The Sabre 27 is a fiberglass sailboat that was produced by the Sabre Yachts company in the 1970s. The Sabre 27 has a length of 27 feet (8.2 meters) and a beam (width) of 9 feet (2.6 meters). The boat has a displacement of 6,800 pounds (3,084 kilograms) and is equipped with a fin keel. Hull Type: Fin and skeg-hung rudder.

  16. Best Trailerable Sailboats Under 30 Feet

    Like almost all the boats on this list, the Potter 19 has a retractable keel and a self-bailing cockpit. It's stable and very unlikely to heel over too far. The Potter 19 is one of the most responsive sailboats in its class. What makes the Potter 19 a great trailerable sailboat for camping is the spacious cabin.

  17. SUN FAST 30 OD

    The equation incorporates SA/Disp (100% fore triangle) and Disp/length ratios to create a guide to probable boat performance vs. other boats of comparable size. For boats of the same length, generally the higher the S#, the lower the PHRF. Under 2 - Slow, under powered. 2-3 - Cruiser 3-5 - Racer Cruiser 5+ - Fast/Racing

  18. Popular Cruising Yachts from 30 to 35 Feet Long Overall

    Westerly Seahawk 35; Westerly Kestrel 35; Westsail 32; Willard 30/8t; X-332; X-342; Medium sized cruising yachts like these are capable of serious offshore passage making, whilst being reasonably economic to maintain and operate. And for competitive types, 30-35 foot cruising yachts are a popular size for club racing under handicap rating rules.

  19. Fastest boats ...30 to 35 foot range.

    More conventional (and older designed) monhulls that are quite quick would include the Mumm 30, Melges 30, Carrara 29, One Design 35 and one design race boats of that ilke. But fast does not mean competitive because ratings come into play when you go racing and ratings treat some boats fairer than others.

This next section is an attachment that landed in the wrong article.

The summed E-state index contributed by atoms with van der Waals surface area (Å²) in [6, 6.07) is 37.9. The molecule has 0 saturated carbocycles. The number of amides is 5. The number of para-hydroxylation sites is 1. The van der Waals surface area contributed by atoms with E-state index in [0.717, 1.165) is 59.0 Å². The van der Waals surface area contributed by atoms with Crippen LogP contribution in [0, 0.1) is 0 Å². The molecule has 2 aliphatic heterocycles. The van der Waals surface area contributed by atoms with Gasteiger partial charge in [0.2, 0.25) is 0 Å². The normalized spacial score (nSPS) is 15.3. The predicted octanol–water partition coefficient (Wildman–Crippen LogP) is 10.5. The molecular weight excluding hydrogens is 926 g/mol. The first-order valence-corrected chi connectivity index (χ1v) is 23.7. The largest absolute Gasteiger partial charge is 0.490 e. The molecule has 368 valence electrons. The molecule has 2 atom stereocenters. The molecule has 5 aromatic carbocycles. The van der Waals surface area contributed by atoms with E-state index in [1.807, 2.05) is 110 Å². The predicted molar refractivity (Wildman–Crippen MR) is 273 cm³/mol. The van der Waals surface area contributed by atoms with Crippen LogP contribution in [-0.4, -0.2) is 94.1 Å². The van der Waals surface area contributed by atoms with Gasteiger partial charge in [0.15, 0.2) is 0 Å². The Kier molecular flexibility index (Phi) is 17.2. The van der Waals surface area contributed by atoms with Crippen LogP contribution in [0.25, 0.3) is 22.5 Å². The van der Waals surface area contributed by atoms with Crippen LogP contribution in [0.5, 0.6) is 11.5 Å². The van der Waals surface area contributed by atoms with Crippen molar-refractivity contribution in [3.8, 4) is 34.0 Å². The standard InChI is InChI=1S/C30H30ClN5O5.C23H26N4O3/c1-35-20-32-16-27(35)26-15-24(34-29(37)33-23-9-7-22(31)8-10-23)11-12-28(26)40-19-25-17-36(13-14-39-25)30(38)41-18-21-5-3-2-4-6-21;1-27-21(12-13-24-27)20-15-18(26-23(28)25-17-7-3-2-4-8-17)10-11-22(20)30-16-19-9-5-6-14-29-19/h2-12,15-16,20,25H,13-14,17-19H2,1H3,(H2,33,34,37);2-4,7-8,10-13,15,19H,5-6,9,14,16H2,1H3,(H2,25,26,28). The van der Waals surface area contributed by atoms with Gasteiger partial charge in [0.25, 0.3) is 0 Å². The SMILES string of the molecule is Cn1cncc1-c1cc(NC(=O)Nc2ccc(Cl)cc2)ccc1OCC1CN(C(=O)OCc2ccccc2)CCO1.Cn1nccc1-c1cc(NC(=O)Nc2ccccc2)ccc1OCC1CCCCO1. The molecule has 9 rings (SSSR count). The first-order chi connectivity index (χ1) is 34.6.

20. Best Pocket Cruiser Sailboats, Small Cruising Sailboats

    Ranger 26. Ranger 26 Richard Smith. Conceived as a way to bridge the gap between a safe, comfortable, family cruiser and a competitive racer, Gary Mull's Ranger 26 does exactly as it was designed to. Undeniably fast, (one won the 1970 IOR North American Half-Ton Cup) the boat sails as well as it looks.

  21. Average Speed of a Sailboat (Plus Top Speed)

    That being said, the average speed of racing sailboats is 15 knots (17 mph). On the other hand, the average speed of cruising sailboats is 4-6 knots (4.5-7 mph) and can attain a top speed of 7 knots (8 mph). In essence, cruise speeds of over 8 knots are quite normal.

  22. Fast 30 Class

    The Fast 30 Class is a self-defined and self-governing sailboat racing class for lightweight mono-hull boats up to 37 feet LOA, colloquially identified as "sport boats.". The class will allow its members to create a fair and competitive racing environment as close as possible to one design racing when there is no One Design class in a ...

  23. Fast-moving 100-foot wildfires in Ruidoso, New Mexico prompted

    SANTA FE, New Mexico -- Residents of the mountain village of Ruidoso in southern New Mexico fled their homes under evacuation orders with little time to rescue belongings as fast-moving wildfires ...

  24. US attack sub, Canada navy patrol ship arrive in Cuba on heels of

    A Canadian navy patrol ship sailed into Havana early on Friday, just hours after the United States announced a fast-attack submarine had docked at its Guantanamo naval base in Cuba, both vessels ...

  25. Best Small Sailboats, Beginner and Trailerable Sailboats

    If you want a personal sailboat ideal for solo sailing, the Sun Can is a great choice. Belowdecks, the twin 6-foot-5-inch berths and many other features and amenities make this cat a willing weekender. $19,800, (727) 443-4408, com-pacyachts.com.

  26. US submarine pulls into Guantanamo Bay a day after Russian warships

    WASHINGTON (AP) — A U.S. Navy submarine has arrived in Guantanamo Bay, Cuba, in a show of force as a fleet of Russian warships gather for planned military exercises in the Caribbean.. U.S. Southern Command said the USS Helena, a nuclear-powered fast attack submarine, pulled into the waters near the U.S. base in Cuba on Thursday, just a day after a Russian frigate, a nuclear-powered submarine ...